New programme to stop cycle of repeat offending

Two per cent of offenders commit 13 per cent of all crimes in Lincolnshire, according to new data.
Two per cent of offenders commit 13 per cent of all crimes in Lincolnshire, according to new data.

Just two per cent of offenders in Gainsborough and the rest of Lincolnshire commit 13 per cent of all crimes, new data has disclosed.

Now a new programme has been launched in the county which aims to tackle the costly consequences of repeat offending.

Called Assisting Rehabilitation through Collaboration (ARC), the programme involves many different organisations working together to provide a period of intensive support to identified individual offenders.

The offenders are helped with issues such as housing, substance abuse, relationship problems and finances -- in the hope that they will become successfully rehabilitated within society, rather than return to crime.

The multi-agency approach also deals with perpetrators of domestic abuse to try and stop the cycle of abusive relationships.

The data that triggered the launch of the programme also revealed that, in Lincoln, the top two per cent of offenders were responsible for more than a quarter (27 per cent) of all crimes. So Lincolnshire’s police and crime commissioner, Marc Jones, is determined to make ARC work.

“The ARC project is a crucial part of my plan to make communities safer,” said Mr Jones. “Spending time and money after a crime is committed and harm has been done is less effective than working to stop crime through good prevention.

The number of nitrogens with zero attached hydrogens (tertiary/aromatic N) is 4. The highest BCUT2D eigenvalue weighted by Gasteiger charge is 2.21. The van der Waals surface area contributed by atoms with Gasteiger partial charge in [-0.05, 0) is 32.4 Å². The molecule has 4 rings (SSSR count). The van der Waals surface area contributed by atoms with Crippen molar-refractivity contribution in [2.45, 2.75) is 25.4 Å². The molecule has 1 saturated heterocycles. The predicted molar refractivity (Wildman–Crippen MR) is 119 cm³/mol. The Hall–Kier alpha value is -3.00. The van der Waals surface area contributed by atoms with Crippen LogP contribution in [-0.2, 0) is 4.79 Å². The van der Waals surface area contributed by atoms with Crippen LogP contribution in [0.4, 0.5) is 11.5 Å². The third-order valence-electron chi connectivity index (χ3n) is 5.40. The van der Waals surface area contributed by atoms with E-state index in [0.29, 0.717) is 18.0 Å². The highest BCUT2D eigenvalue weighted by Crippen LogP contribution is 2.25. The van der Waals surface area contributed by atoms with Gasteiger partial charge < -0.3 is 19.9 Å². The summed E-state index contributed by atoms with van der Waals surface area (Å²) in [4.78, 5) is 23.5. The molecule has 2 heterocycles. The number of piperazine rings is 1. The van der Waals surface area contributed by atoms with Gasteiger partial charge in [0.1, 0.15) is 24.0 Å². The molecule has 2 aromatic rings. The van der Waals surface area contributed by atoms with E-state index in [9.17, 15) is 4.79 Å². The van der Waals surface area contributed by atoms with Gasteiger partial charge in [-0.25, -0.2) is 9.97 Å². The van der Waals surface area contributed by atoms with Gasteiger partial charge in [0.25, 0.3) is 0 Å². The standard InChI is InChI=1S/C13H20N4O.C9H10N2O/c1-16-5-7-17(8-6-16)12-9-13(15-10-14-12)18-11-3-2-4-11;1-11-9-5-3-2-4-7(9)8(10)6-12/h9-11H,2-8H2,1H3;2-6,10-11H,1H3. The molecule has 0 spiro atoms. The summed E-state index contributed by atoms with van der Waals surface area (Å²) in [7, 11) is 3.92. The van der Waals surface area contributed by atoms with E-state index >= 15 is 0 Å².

“We need to focus on the crimes and offenders that cause the most harm, and to reduce their impact. I will continue to look for, and fund, innovative schemes that keep our residents safe.”

There is already strong evidence that ARC is making a big difference. For the project has worked with 54 people who have committed a total of 2,470 crimes in Lincolnshire during their lifetimes -- and cost victims and the criminal justice system more than £6.9 million.

Coun Barry Young, executive member for community safety at Lincolnshire County Council, said: “We know that the cost of crime within our society can be considerable. The project looks at each person’s individual circumstances and acknowledges that the resons for crime vary from person to person.”